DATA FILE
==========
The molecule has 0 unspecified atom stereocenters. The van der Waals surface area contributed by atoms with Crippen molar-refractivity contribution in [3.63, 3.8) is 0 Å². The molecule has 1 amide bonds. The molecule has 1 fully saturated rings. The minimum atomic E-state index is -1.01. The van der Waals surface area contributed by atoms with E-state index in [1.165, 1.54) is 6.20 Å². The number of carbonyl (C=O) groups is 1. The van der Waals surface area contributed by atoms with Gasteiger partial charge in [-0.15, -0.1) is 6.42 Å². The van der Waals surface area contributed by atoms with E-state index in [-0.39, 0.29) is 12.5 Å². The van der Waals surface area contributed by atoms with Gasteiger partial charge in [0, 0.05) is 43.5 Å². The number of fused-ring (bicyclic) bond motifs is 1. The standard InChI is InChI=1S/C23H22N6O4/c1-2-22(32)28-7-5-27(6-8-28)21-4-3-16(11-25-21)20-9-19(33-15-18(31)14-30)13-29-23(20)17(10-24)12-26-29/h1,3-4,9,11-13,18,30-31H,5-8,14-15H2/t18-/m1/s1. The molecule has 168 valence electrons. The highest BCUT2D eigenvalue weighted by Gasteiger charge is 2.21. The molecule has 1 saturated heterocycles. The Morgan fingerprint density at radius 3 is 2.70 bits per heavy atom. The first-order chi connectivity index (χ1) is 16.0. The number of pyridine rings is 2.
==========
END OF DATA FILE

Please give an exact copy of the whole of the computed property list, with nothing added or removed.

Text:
The molecule has 0 unspecified atom stereocenters. The van der Waals surface area contributed by atoms with Crippen molar-refractivity contribution in [3.63, 3.8) is 0 Å². The molecule has 1 amide bonds. The molecule has 1 fully saturated rings. The minimum atomic E-state index is -1.01. The van der Waals surface area contributed by atoms with E-state index in [1.165, 1.54) is 6.20 Å². The number of carbonyl (C=O) groups is 1. The van der Waals surface area contributed by atoms with Gasteiger partial charge in [-0.15, -0.1) is 6.42 Å². The van der Waals surface area contributed by atoms with E-state index in [-0.39, 0.29) is 12.5 Å². The van der Waals surface area contributed by atoms with Gasteiger partial charge in [0, 0.05) is 43.5 Å². The number of fused-ring (bicyclic) bond motifs is 1. The standard InChI is InChI=1S/C23H22N6O4/c1-2-22(32)28-7-5-27(6-8-28)21-4-3-16(11-25-21)20-9-19(33-15-18(31)14-30)13-29-23(20)17(10-24)12-26-29/h1,3-4,9,11-13,18,30-31H,5-8,14-15H2/t18-/m1/s1. The molecule has 168 valence electrons. The highest BCUT2D eigenvalue weighted by Gasteiger charge is 2.21. The molecule has 1 saturated heterocycles. The Morgan fingerprint density at radius 3 is 2.70 bits per heavy atom. The first-order chi connectivity index (χ1) is 16.0. The number of pyridine rings is 2.